Project Manager and Business Analyst???
An argument that I have with myself daily on the job is whether I am a project manager or a business analyst. Should I advise on the solution, or should I stay in the PM lane and let the solution architect and the business side deal with it? Many of us project managers have transitioned to this position via a business or system analysis path, so I, therefore, believe that we’re the best to judge this unique relationship in terms of the roles that both should play. Let’s take a closer look.
With the growth of business evaluation, we have all observed a certain tension in the leadership of ventures. Years ago, the business analyst—along with the project manager—was just another team member. Today, business assessment has become even more crucial to success; the project manager and business analyst must operate closely together.
How does that work in practice? At times, not so well. That’s not surprising considering the varying perspectives of these two roles. Project managers are often described as blinkered by BAs, whereas PMs complain that BAs just want the best for their shareholders—and don’t always succeed. (Of course, I’m exaggerating a little…right?)
The relationship between a business analyst and project manager is critical. When it’s harmonious, the task achieves clarity and shareholders comprehend the prerequisites (and the required engagement by the joint communication strategy). The mission’s scope is managed and understood by both parties. They work alongside each other so that the risks are determined and dealt with efficiently. With the right configuration and understanding, this can be a truly productive partnership.
“The Business Analyst is an agent of change. Business Analysis is a disciplined approach for introducing and managing change to organizations, whether they are for-profit businesses, governments, or non-profits.” – IIBA
Business analysts are responsible for taking business and project requirements and helping to build out technical provisions. Their primarily focus on building the right solution, whereas project managers emphasize delivering that solution with a pre-defined deadline, set budget and an available set of assets.
Both roles come with a unique set of skills that, when blended together wisely, lead to a high-quality product. Project managers make sure that diverse project tasks are allocated to the right individuals—and that the available resources are enough to execute the task. It is here that the business analyst operates to cope with participants and their outlooks.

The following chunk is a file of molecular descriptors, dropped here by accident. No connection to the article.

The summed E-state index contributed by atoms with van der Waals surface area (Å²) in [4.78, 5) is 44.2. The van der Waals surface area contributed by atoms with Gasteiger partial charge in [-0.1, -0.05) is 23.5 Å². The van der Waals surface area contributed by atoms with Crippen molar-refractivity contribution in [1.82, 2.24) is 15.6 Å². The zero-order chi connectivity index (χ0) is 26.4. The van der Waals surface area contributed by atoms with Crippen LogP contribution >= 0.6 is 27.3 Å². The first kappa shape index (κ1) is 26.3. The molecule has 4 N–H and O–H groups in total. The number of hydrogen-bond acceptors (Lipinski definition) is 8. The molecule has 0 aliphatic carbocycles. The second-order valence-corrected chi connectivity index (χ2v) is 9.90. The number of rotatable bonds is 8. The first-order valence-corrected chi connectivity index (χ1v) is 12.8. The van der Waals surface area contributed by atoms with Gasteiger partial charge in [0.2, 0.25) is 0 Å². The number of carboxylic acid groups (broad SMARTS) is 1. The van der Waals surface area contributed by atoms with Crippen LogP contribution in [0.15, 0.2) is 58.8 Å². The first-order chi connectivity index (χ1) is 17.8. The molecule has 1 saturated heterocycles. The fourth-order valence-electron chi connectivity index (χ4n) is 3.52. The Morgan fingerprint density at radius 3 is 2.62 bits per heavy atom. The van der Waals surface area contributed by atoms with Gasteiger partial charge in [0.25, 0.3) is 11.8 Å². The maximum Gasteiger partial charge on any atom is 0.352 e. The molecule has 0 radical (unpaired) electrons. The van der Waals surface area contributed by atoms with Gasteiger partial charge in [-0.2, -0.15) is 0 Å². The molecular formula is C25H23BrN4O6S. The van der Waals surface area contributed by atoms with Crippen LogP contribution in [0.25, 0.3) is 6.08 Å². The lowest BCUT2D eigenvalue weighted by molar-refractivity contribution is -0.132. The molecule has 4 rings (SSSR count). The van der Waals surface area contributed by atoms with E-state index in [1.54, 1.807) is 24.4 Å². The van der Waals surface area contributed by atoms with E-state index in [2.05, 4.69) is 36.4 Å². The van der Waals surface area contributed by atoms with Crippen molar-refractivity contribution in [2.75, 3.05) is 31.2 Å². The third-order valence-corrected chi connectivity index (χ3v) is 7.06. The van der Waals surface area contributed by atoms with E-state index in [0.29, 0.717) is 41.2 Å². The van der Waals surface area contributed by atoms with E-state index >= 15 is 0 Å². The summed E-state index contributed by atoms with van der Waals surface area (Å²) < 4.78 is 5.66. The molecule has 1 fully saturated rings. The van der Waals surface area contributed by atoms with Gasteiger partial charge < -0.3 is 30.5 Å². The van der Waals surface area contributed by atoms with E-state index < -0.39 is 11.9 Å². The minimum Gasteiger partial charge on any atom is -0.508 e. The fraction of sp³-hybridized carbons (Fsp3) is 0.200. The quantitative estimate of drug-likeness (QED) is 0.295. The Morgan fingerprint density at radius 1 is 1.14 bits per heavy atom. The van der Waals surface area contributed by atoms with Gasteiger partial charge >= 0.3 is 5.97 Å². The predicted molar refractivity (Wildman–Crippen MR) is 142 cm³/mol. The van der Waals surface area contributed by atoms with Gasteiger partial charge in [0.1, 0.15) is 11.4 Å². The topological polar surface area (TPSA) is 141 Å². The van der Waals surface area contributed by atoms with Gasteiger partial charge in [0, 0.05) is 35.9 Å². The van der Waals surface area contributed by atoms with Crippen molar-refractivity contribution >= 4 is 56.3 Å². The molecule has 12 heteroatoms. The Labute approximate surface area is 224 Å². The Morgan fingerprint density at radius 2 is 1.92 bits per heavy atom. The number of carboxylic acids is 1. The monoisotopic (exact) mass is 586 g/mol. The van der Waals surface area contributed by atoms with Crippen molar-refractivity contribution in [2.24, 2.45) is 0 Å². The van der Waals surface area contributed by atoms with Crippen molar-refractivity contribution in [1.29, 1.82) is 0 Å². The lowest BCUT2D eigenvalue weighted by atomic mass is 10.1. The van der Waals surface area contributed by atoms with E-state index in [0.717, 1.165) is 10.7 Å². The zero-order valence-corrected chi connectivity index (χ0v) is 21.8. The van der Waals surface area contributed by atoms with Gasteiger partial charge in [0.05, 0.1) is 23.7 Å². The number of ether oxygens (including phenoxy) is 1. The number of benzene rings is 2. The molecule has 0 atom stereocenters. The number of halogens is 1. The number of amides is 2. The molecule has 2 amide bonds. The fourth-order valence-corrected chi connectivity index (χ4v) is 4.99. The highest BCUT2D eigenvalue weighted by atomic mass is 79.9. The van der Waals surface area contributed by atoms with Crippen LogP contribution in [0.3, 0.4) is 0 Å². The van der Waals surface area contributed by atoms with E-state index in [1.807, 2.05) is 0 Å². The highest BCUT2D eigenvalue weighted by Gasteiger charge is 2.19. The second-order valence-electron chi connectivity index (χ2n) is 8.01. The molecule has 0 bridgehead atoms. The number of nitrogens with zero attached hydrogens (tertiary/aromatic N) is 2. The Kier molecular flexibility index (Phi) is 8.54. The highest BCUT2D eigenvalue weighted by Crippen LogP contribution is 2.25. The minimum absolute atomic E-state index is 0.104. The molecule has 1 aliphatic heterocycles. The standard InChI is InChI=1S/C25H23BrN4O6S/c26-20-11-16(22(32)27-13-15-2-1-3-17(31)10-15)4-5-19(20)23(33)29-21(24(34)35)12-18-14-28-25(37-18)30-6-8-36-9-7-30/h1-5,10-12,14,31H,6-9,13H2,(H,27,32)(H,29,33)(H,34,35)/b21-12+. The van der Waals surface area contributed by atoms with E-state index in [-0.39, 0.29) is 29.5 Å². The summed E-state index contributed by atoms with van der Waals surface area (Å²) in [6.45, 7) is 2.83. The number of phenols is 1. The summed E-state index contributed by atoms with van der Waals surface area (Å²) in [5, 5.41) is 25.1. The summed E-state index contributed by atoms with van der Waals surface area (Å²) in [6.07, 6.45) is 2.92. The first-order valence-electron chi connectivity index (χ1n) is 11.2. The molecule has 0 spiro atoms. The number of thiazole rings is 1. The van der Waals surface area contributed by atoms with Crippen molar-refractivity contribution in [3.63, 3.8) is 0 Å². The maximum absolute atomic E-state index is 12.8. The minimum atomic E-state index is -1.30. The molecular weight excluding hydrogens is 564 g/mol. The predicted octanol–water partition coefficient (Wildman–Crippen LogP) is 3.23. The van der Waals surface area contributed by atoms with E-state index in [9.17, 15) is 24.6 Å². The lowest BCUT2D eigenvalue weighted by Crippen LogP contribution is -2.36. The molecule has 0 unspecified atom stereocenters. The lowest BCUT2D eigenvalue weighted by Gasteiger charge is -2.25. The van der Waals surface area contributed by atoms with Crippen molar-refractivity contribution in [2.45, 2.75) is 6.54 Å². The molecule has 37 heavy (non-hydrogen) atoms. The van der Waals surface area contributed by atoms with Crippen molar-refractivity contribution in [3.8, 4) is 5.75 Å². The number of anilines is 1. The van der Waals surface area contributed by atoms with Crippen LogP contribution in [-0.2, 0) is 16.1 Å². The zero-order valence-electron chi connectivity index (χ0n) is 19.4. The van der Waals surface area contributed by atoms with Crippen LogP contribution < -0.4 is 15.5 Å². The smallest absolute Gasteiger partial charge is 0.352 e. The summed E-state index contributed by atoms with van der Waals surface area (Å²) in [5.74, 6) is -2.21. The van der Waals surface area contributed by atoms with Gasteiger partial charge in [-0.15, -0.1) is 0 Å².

“[Project managers] are organized, passionate and goal-oriented people who understand what projects have in common, and their strategic role in how organizations succeed, learn and change.” – PMI
Project managers are responsible for supervising the achievement of a project and leading the cross-functional lineup that is accountable for improving it. Project managers are outward-facing since they look at the market and interact with clients to assess product prospects.
On the other hand, business analysts are usually inward-facing. They primarily concentrate on the procedures and activities to figure out how to best create and maintain what the project manager is demanding on behalf of consumers and the market. Also, they recognize prospects to systematize procedures and operations.
Moreover, PMs are accountable for identifying the highest-value difficulties to solve—and confirming that the team has developed a meaningful solution. They usually ask:
- What is ensuing?
- What track are we taking this project on?
- What are clients demanding?
- Why we are building a certain feature?
…whereas business analysts are accountable for collecting procedural details such as:
- What technical limitations do we have?
- What inner corporate challenges we will encounter on the project?
- What actions could lead to a way out?
Project managers regulate changes to the project so that it doesn’t exceed the deadline or expend the limited resources. They deal with any threats to project success. This is where the business analyst assists by managing changes to requirements, minimizing the time it takes to prompt requests and identifying any limitations that pose a risk to task accomplishment.
When it comes to requirements, business analysts bridge the gap between business and IT—and contribute their understanding of the business to the task. As the BA elicits needs, the PM is informed of progress and regulates the plan (when required) to include the tasks and related deadlines to fulfill these requirements. As the BA acts as a supporter for business areas, the project manager consistently monitors the growth of the project, carries out status update meetings, controls risks to project success and adjusts the project plan as per decisions made.
The one and the only thing that project managers and business analysts are accountable for together: creating products that clients love.
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